Evolution of Resistance to Quorum-Sensing Inhibitors

Vipin C. Kalia, Thomas K. Wood, Prasun Kumar

Research output: Contribution to journalArticlepeer-review

146 Scopus citations


The major cause of mortality and morbidity in human beings is bacterial infection. Bacteria have developed resistance to most of the antibiotics primarily due to large-scale and "indiscriminate" usage. The need is to develop novel mechanisms to treat bacterial infections. The expression of pathogenicity during bacterial infections is mediated by a cell density-dependent phenomenon known as quorum sensing (QS). A wide array of QS systems (QSS) is operative in expressing the virulent behavior of bacterial pathogens. Each QSS may be mediated largely by a few major signals along with others produced in minuscule quantities. Efforts to target signal molecules and their receptors have proved effective in alleviating the virulent behavior of such pathogenic bacteria. These QS inhibitors (QSIs) have been reported to be effective in influencing the pathogenicity without affecting bacterial growth. However, evidence is accumulating that bacteria may develop resistance to QSIs. The big question is whether QSIs will meet the same fate as antibiotics.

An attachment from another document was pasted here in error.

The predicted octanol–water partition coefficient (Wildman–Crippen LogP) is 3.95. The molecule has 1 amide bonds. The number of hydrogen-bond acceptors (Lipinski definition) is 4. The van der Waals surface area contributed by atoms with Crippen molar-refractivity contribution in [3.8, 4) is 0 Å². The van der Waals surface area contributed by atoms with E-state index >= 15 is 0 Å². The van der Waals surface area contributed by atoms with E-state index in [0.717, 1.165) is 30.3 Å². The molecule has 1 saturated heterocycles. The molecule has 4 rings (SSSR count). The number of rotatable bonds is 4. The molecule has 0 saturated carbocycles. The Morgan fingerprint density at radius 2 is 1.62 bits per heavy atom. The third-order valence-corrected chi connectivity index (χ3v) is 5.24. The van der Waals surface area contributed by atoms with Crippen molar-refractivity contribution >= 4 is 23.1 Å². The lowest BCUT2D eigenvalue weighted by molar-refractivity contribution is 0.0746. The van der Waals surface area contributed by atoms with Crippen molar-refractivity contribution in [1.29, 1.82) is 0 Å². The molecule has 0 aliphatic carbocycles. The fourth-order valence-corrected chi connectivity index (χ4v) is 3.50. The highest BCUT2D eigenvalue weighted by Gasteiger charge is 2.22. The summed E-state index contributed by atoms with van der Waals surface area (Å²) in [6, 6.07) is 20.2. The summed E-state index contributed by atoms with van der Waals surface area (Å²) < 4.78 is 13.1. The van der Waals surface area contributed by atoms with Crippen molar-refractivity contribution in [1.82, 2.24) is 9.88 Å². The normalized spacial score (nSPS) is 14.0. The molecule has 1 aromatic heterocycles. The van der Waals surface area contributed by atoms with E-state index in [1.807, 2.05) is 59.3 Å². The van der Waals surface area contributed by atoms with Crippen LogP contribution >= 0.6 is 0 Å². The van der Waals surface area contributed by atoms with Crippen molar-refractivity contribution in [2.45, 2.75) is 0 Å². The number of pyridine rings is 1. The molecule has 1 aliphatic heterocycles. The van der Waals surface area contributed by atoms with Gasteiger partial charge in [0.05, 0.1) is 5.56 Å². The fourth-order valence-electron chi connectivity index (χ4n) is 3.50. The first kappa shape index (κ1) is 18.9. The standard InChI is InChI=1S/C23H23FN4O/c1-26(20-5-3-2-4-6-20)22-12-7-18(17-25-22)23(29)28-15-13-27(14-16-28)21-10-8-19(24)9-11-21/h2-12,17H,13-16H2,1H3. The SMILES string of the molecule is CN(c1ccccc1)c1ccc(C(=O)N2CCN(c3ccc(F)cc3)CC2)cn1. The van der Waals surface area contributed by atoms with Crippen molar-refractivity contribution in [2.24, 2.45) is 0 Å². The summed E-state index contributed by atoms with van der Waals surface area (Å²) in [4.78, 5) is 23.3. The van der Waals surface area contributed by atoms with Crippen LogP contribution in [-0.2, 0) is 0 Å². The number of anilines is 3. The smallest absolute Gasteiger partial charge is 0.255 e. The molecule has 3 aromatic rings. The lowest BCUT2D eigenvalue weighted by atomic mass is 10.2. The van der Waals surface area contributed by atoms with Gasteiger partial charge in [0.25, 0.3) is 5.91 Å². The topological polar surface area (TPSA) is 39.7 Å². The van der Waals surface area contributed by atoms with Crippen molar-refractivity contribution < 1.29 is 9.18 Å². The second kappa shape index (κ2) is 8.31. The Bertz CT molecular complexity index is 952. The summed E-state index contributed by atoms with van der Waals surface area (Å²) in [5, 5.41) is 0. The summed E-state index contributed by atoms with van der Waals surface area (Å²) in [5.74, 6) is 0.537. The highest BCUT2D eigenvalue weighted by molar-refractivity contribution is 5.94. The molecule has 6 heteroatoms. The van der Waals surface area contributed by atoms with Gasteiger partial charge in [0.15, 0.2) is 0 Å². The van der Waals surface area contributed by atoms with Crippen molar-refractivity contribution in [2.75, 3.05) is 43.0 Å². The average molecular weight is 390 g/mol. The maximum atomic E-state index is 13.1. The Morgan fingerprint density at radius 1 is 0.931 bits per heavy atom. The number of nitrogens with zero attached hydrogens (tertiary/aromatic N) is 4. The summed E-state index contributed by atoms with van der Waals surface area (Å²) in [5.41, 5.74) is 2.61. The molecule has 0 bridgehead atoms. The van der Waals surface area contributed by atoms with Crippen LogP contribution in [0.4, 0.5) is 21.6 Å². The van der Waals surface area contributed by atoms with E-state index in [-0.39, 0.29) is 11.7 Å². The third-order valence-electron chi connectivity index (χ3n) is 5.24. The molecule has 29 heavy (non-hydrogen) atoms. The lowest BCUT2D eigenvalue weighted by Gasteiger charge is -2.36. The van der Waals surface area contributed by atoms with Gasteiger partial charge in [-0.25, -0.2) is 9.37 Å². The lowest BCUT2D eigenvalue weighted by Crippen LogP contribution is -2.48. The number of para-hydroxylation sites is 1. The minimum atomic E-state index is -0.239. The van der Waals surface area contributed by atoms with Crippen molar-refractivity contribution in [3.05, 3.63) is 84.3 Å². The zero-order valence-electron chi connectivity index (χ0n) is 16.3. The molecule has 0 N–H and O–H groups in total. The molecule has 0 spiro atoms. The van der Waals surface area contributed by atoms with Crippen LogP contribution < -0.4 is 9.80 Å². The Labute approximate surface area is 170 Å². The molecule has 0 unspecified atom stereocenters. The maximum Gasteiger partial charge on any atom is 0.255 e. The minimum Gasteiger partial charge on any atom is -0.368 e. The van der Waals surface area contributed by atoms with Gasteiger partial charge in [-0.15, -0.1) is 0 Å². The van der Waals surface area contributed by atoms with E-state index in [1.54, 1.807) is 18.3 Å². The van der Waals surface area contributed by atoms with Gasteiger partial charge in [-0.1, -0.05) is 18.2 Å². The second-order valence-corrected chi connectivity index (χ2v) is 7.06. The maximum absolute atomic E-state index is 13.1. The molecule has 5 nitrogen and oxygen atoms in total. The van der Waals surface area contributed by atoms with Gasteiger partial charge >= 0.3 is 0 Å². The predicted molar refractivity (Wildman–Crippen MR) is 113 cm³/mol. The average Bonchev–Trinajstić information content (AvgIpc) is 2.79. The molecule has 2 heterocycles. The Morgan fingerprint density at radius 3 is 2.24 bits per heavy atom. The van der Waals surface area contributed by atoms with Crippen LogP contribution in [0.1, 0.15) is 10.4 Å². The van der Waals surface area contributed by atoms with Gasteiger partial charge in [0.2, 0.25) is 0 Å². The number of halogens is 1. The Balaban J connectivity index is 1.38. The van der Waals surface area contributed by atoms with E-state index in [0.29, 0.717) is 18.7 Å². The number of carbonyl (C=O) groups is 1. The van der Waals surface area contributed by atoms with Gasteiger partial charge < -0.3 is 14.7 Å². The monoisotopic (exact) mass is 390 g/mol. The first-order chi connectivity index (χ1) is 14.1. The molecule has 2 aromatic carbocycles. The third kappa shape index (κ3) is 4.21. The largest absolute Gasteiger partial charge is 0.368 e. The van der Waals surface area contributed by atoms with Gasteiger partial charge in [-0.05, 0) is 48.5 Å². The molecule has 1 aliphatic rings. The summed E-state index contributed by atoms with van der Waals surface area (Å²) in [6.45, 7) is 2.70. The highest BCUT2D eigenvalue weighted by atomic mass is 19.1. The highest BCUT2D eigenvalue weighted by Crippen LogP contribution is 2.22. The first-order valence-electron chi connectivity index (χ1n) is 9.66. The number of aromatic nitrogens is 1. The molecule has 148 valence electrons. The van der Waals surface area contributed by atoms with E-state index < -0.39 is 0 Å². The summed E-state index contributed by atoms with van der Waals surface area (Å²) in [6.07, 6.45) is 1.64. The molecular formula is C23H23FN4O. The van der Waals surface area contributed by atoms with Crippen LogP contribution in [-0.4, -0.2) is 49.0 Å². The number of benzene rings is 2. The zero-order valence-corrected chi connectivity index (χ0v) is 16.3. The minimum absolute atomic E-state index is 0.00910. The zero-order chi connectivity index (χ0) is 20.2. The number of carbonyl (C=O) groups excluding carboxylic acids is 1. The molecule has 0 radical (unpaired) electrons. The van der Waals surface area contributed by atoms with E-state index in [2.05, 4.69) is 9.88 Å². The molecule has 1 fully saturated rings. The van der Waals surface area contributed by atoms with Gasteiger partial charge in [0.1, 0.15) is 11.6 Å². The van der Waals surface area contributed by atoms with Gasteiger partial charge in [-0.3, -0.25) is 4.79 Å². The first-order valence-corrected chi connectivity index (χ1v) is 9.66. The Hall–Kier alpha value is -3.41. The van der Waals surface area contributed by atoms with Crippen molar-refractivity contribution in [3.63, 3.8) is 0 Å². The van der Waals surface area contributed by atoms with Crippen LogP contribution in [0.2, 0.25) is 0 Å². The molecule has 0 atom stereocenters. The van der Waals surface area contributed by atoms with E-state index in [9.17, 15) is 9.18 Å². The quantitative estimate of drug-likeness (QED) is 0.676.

Original languageEnglish (US)
Pages (from-to)13-23
Number of pages11
JournalMicrobial Ecology
Issue number1
StatePublished - Jul 2014

All Science Journal Classification (ASJC) codes

  • Ecology, Evolution, Behavior and Systematics
  • Ecology
  • Soil Science


Dive into the research topics of 'Evolution of Resistance to Quorum-Sensing Inhibitors'. Together they form a unique fingerprint.

Cite this